Where’s the Flag? Mississippi Banner Removed From Natchez City Board Room

By John Mott Coffey, with News Mississippi affiliate WQNZ

NATCHEZ, Miss.–The Mississippi state flag with its Confederate emblem was removed from where the Natchez Board of Aldermen meets, but Mayor Butch Brown said Thursday he didn’t have it taken out and didn’t know what happened to it.

The state flag used to be behind the chairs and desks of the mayor and aldermen in the City Council Chambers, but it was not there Thursday afternoon. It previously stood in a row with five other banners of the United States, France, Britain, Spain and Natchez.

When told the Mississippi flag was missing, the mayor said he’s had no previous discussions about removing it.

There is a renewed push for the Mississippi Legislature to change the state flag emblazoned with the controversial Confederate emblem, which is considered by many an offensive symbol of racism and hate.

The Mississippi flag had only recently been put in Natchez’ City Council Chambers building. It was not displayed for several years but was placed there in late 2014 or earlier this year.

The Natchez Board of Aldermen voted several years ago not to have the state flag where it meets and, in 2011, then-Natchez Mayor Jake Middleton ordered it be taken down when it briefly flew at the Natchez Police Department, according to news reports at the time.

The state flag is also not flying with the American flag on the pole in front of Natchez City Hall. It is at the neighboring Adams County Courthouse and in the Adams County Board of Supervisors office building.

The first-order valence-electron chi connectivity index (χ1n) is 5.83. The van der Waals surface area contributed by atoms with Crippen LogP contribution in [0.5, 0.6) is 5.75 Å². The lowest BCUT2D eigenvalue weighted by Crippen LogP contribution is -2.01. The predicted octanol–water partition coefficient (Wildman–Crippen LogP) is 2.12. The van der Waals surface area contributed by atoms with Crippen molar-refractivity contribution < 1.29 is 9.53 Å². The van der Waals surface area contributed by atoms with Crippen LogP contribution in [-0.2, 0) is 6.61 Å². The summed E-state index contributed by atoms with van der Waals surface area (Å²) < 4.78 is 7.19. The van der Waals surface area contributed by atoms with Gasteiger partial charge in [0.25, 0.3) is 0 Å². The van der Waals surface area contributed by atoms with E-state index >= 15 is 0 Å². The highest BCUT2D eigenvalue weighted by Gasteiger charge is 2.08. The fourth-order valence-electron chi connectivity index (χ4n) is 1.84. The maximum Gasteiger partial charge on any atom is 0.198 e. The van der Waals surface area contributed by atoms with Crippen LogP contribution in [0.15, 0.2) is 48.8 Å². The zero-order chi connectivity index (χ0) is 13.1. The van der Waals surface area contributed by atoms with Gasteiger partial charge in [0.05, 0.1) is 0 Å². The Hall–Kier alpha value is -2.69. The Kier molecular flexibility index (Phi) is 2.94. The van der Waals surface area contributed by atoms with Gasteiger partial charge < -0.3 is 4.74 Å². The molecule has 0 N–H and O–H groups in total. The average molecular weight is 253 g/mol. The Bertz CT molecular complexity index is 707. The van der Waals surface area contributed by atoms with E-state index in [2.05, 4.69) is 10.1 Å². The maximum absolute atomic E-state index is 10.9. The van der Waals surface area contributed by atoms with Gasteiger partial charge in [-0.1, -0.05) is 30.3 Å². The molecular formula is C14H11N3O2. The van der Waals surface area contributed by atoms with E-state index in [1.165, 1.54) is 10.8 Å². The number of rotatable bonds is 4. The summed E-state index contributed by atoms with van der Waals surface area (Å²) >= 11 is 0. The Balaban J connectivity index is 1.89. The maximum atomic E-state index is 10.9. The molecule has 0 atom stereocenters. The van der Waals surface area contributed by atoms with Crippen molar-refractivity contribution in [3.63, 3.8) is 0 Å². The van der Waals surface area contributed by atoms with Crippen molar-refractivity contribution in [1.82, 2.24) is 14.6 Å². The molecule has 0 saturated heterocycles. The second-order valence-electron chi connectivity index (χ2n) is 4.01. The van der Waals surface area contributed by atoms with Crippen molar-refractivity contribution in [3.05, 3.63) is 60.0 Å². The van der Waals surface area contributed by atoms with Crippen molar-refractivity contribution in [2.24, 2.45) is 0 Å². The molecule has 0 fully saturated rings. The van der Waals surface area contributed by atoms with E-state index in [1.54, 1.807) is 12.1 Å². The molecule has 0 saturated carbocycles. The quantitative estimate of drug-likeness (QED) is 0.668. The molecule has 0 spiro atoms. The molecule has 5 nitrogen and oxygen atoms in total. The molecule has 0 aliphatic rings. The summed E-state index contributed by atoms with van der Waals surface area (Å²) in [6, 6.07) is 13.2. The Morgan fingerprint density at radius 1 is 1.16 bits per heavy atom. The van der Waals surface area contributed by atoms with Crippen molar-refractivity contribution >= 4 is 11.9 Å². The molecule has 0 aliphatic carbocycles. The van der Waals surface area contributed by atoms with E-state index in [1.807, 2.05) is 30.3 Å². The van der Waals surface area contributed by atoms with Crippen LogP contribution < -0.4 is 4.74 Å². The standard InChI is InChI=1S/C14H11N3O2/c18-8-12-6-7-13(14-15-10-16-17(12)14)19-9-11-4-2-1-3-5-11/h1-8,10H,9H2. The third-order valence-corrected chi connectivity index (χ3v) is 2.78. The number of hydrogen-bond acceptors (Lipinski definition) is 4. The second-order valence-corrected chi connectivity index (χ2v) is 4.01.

The state flag is also flying on the grounds of the Natchez Visitors Center and the Natchez-Adams School District’s Braden administrative building.

Among those urging a redesigned state flag are U.S. Senators Thad Cochran and Roger Wicker along with Mississippi House Speaker Philip Gunn — all Republicans. However, GOP Gov. Phil Bryant and Lt. Gov. Tate Reeves say it should remain as is. A majority of Mississippi voters in 2001 said to keep the old flag, which was originally adopted by the Legislature in 1894.

Adams County Board of Supervisors President Darryl Grennell on Monday urged the Legislature to remove the state flag’s Confederate emblem but said it’ll remain in his boardroom as long as it’s Mississippi’s official banner. It was just recently placed in the county boardroom by supervisors last year.

South Carolina today is removing the Confederate stars and bars from the state Capitol grounds after the state Senate and House passed a law this week to take it down. The national movement against the Confederate symbol has intensified since a white supremacist last month killed nine blacks in a Charleston, S.C., church.